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We Happy Few takes a big step forward with the new Clockwork Update

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The dystopian don't-rock-the-boat simulator We Happy Few debuted on Steam Early Access over the summer, but the absence of a proper story and NPC behavior left the experience well short of its ambitions. The big Clockwork Update released today doesn't address all of those issues, but it does take a big step in the right direction by adding a new shelter for Arthur, the lead character, and a new "Conversation Mode" that ensures quests won't be broken because of bad NPC (or player) behavior. 

Prior to the update, it was easy to knock a quest off the rails by killing, or just walking away from, the NPC you were talking to, or by getting jumped mid-conversation by someone else. Now, engaging in conversation will isolate you and your chat buddy from the rest of the world while you're talking. "This means we can place better animation with the VO, and quest givers can’t be interrupted by other NPCs, or you, or them," developer Compulsion Games wrote in the patch notes. "The game won’t lose the plot as much any more, and it’ll be slightly better [and] more cinematic." 

Existing encounters have also been overhauled. "Previously, each level designer on the team had their own method of scripting things. But because all of this was different, if something broke, we couldn't repair it globally," the team explained in the update video. "This update introduces a new quest state system that allows us to streamline everything." That means fewer bugs, and also a faster and more robust save system, although there are apparently still a few oddities left to encounter, such as the inability to save in areas like the Mystery House.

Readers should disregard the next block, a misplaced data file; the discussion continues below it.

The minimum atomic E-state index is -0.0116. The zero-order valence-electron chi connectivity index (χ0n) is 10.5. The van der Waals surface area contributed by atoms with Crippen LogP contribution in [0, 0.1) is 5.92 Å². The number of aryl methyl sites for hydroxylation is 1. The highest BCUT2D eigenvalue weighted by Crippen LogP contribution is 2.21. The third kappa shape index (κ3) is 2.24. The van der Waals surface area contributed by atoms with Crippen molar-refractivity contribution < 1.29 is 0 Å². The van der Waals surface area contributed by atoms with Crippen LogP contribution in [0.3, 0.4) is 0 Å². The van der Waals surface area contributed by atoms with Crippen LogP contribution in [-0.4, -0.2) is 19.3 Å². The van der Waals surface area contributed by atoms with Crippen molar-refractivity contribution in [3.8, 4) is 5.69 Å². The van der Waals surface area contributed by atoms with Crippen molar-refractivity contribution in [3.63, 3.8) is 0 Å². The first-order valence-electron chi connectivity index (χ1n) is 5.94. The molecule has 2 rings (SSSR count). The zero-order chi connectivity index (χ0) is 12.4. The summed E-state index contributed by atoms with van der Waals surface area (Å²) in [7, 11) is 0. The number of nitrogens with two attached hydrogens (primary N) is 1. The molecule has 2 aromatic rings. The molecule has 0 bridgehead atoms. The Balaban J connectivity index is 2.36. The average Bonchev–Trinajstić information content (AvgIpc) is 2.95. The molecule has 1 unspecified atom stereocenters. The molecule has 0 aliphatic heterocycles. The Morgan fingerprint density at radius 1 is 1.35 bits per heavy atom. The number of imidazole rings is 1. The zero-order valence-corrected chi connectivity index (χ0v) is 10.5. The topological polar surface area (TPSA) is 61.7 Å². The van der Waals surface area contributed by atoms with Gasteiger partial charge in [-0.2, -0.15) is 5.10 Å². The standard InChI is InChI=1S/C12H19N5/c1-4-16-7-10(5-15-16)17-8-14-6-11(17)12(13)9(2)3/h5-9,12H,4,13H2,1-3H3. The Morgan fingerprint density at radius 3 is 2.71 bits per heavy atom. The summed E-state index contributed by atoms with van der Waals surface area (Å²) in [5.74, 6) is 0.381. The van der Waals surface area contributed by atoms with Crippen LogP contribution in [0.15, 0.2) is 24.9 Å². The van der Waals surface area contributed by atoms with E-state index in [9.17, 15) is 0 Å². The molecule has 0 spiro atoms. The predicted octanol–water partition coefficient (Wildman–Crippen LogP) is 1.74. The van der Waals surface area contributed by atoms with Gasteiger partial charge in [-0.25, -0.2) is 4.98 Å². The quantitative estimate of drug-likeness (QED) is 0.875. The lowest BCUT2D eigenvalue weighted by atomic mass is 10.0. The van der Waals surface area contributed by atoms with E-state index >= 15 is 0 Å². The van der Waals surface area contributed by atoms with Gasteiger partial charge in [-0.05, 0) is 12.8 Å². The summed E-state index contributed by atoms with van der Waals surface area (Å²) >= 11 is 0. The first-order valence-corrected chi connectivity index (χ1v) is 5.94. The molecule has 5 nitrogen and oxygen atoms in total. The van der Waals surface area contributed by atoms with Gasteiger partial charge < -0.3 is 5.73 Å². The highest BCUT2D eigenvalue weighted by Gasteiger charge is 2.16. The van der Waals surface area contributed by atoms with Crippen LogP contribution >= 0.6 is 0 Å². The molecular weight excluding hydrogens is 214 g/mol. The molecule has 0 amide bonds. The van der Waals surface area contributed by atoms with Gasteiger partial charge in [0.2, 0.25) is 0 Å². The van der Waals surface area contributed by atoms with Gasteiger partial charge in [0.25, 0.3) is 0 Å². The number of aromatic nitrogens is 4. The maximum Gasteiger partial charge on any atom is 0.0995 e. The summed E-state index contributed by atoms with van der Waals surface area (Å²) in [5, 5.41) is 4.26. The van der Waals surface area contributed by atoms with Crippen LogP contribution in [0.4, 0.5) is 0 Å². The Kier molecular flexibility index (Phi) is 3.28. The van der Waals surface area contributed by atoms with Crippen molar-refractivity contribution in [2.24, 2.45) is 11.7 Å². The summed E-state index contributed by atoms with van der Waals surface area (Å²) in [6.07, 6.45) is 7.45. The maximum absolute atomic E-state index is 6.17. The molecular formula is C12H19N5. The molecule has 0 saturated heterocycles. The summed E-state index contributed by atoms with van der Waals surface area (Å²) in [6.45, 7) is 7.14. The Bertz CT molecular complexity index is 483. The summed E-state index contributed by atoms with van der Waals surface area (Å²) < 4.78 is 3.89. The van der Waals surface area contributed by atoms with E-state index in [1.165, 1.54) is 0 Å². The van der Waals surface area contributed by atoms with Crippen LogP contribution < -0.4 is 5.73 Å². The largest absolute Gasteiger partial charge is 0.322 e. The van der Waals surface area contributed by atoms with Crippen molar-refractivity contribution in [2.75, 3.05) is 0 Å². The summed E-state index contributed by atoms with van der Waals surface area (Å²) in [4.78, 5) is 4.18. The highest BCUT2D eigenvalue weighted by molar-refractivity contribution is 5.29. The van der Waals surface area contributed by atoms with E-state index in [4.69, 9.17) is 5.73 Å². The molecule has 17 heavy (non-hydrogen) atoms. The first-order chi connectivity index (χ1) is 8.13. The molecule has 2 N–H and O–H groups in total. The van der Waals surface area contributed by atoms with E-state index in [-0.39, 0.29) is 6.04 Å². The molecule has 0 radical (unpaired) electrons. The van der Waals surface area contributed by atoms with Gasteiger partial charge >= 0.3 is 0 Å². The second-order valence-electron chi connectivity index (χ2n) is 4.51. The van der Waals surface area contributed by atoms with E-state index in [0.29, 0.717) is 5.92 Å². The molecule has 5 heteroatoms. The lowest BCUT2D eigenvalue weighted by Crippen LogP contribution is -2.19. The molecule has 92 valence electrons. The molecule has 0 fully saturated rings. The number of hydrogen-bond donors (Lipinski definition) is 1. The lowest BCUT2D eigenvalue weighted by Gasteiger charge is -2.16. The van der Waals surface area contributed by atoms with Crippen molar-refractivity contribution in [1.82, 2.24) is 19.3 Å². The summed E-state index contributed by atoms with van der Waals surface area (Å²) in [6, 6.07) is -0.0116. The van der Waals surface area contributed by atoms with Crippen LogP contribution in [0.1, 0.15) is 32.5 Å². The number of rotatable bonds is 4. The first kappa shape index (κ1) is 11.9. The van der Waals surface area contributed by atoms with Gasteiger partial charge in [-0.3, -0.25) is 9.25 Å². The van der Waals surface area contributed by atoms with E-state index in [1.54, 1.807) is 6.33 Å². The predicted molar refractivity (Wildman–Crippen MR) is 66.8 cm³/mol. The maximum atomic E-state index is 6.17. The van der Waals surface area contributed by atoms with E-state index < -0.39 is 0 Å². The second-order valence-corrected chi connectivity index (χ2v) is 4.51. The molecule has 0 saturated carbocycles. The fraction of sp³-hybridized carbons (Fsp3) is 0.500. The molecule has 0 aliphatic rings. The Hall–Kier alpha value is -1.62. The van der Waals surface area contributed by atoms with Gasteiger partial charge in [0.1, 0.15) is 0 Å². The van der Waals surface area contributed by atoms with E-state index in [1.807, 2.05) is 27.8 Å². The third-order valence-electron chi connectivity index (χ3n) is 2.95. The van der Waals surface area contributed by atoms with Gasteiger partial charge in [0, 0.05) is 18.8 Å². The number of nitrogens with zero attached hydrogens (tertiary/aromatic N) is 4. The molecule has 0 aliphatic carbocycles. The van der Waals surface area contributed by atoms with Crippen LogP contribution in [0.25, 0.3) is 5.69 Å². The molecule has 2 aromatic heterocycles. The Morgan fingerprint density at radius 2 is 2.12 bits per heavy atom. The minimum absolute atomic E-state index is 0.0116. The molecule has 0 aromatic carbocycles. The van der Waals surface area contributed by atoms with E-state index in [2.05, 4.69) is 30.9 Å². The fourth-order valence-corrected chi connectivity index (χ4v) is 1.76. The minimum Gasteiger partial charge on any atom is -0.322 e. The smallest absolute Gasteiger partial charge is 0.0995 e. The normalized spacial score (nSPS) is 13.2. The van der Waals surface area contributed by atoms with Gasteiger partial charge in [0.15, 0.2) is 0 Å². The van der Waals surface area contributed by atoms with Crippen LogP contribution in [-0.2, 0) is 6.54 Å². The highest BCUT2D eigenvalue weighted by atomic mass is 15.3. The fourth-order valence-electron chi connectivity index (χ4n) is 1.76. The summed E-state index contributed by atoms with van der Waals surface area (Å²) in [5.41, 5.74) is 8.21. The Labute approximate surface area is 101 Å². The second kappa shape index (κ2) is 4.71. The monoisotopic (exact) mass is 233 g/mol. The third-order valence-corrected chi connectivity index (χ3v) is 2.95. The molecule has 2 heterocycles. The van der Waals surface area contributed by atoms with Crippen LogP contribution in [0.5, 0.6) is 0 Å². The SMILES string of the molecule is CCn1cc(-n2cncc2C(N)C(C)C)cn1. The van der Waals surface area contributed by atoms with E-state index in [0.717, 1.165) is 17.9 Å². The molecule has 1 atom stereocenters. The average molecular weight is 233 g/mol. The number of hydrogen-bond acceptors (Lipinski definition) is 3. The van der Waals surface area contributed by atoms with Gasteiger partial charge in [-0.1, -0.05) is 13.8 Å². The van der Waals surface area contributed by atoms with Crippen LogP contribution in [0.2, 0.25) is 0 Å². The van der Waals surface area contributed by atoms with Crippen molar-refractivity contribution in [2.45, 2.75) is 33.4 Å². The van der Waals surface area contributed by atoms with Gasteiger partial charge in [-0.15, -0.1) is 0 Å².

The update also makes a number of visual improvements to the world of Wellington Wells, improves idle NPC behavior, adds some new animations, and fixes various bugs. As updates go, it's a big one, but there is one downside: Existing saved games will not be compatible once it's installed. Such is the way with pre-release games.

Andy has been gaming on PCs from the very beginning, starting as a youngster with text adventures and primitive action games on a cassette-based TRS80. From there he graduated to the glory days of Sierra Online adventures and Microprose sims, ran a local BBS, learned how to build PCs, and developed a longstanding love of RPGs, immersive sims, and shooters. He began writing videogame news in 2007 for The Escapist and somehow managed to avoid getting fired until 2014, when he joined the storied ranks of PC Gamer. He covers all aspects of the industry, from new game announcements and patch notes to legal disputes, Twitch beefs, esports, and Henry Cavill. Lots of Henry Cavill.